The Billionaire Bodyguard

By: Sharon Kendrick

HE DIDN’T say much, but maybe that was best. There was nothing worse than a driver who talked.

Keri settled back in the soft leather seat of the luxury car and stared at the back of the man in the driving seat in front of her. No, definitely no talker he—more the strong, silent type. Very strong—judging by the broad set of those shoulders—and very definitely silent. There had been little more than a nod when he had picked her up from her London flat early that morning, and very little since.

Keri shivered. Outside the snowflakes continued to flurry down—big, fat, splodgy things which melted on your cheeks and clung like stubborn confetti to your hair.

She pulled her sheepskin coat tighter and huddled into it. ‘Brrr! Could you turn the heater up a little? I’m absolutely freezing.’

His eyes intently fixed on the road ahead, Jay flicked a switch. ‘Can do.’

‘And would you mind putting your foot down? I want to get back to London some time tonight.’

‘I’ll do my best,’ he said equably.

He would drive only as fast as conditions demanded, no more and no less. Jay’s face was hidden, but he flicked a glance at the rearview mirror to see the model sliding a pair of fur-lined gloves over her long fingers. If she had been able to see him she would have seen the unmistakable look of irritation on his face. Not that his irritation would have bothered her, of course—even if she had picked it up. He was simply the driver—employed to cater to her every whim and keep close watch on the priceless chandelier of a necklace which had been dripping exquisite diamonds from her long, pale neck during one of the coldest afternoons of the year.

He had watched while the stylists and the photographers and all their assistants had fussed round her, and had observed her blank, almost bored look of compliance as she had let them. He had been pretty bored himself, if the truth were known. Watching a magazine-shoot seemed to involve one hell of a lot of waiting around. The waiting he could deal with, if there was a good reason for it, but this had seemed like a complete waste of time.

To Jay, it had seemed crazy that a woman would agree to wear a flimsy evening dress outdoors on a bitterly icy day. Surely they could have recreated a winter scene inside the warmth and comfort of a studio, and made his job easier?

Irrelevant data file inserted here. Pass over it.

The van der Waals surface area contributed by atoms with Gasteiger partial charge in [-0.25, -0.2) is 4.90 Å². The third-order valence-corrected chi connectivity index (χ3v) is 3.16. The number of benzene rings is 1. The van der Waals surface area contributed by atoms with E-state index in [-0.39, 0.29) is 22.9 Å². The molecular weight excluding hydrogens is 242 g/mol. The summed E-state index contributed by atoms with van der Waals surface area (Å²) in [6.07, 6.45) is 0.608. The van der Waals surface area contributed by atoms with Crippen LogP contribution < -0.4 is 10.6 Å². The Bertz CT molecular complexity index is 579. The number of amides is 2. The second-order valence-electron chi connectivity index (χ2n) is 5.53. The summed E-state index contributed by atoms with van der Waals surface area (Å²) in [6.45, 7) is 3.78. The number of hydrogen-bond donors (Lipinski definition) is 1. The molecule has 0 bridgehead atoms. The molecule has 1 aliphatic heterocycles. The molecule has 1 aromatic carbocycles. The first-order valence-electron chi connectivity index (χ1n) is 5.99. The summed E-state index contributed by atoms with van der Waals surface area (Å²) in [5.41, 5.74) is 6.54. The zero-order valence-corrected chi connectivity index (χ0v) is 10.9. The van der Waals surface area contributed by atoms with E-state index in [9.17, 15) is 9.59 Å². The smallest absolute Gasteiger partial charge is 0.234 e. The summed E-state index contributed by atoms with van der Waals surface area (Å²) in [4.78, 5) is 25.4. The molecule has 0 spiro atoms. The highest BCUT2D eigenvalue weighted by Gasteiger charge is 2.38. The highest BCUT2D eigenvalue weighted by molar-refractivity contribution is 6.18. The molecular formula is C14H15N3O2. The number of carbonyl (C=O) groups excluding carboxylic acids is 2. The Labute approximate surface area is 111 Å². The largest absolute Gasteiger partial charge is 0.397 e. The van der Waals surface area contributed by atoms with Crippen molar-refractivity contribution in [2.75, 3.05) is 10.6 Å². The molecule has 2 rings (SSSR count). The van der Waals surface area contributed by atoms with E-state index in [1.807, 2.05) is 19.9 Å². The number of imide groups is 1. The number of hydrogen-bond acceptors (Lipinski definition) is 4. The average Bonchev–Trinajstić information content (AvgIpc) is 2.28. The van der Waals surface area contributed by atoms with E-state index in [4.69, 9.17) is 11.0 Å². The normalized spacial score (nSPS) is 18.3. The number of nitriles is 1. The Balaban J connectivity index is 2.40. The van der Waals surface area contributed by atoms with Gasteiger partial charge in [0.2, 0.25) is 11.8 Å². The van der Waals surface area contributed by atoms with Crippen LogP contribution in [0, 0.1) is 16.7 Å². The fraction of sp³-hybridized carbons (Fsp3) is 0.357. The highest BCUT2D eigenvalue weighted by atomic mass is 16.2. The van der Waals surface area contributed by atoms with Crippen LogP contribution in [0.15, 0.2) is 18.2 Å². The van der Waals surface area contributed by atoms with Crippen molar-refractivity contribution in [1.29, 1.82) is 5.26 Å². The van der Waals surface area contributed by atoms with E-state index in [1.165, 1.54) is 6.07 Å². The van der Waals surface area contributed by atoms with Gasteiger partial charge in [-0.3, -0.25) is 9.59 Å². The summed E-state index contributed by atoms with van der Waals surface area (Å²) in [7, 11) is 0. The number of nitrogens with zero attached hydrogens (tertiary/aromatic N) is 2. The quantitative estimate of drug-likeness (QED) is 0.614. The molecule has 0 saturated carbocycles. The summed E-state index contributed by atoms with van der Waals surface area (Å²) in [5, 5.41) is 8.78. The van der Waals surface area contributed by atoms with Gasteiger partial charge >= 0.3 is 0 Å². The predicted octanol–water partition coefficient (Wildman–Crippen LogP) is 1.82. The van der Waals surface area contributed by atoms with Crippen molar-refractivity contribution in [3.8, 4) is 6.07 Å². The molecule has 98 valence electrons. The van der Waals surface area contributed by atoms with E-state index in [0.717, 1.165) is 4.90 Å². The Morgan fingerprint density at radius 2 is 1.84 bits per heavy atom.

And then he had seen the Polaroids, and suddenly he had understood. Before the camera she had come alive—and how. He had given a long, low whistle and the photographer’s assistant had flashed him a conspiratorial smile.

‘Gorgeous, isn’t she?’

Jay had studied them. Sure, she was exquisite—just like the diamonds themselves, if you liked diamonds, which personally he didn’t. Framed by the sooty fall of her loose hair, her face was pale as a dusting of frost, her eyes as dark as the bare charcoal branches of the trees. Her lips were full and red—painted crimson, like rich ruby wine—and they parted into a shape of sheer, moist provocation. The thin silver gown had added to the wintry feel of the photograph, and it had clung like sparkling hoar-frost to her body, to the firm, high breasts and the curving bottom.

But she’d looked as if she had been made from ice, or wax—too perfect to be true and not real at all. If you pricked a woman like that, would she bleed? he wondered. If you made love to her, would she cry out in wild, uninhibited passion—or would she just smooth down that perfect hair and flick it back over her shoulders?

‘She’s okay,’ he had drawled, and the assistant had given him another understanding smile.

‘I know what you mean.’ He’d shrugged. ‘Not just a case of out of our league—she’s probably never even heard of our league!’

Jay had nodded and turned away, not bothering to correct him—the day he decided a woman was out of his league would be the day he failed to draw breath. He was here to do a job and get away as soon as possible. He shouldn’t even have been there in the first place, and he had a date that night with a cool dream of a blonde he had been fighting off without quite knowing why—only tonight he had decided that maybe it was time to throw in the towel.

A slow smile of anticipation curved his mouth.

‘How long, do you think?’

The model’s voice cut into thoughts which were just threatening to get erotic, and her question didn’t really help.

‘How long is what?’ he questioned.

Keri sighed. It had been a long, long day and, if the truth were known, she would have liked nothing more than to go home to a hot bath and then curl herself up with a good book instead of go out on a dinner date. Not that dinner with David would be anything other than enjoyable—it always was. True, he didn’t set her pulses on fire, but he knew that and he didn’t mind a bit. Well, that was what he said—but Keri couldn’t help wondering if, deep down, he was quietly working on a campaign to make her change her mind. And she wouldn’t, of course. David fell firmly into the category of friend and was stuck there, and that was probably best. Lovers—at least in Keri’s limited experience—tended to be bad news.

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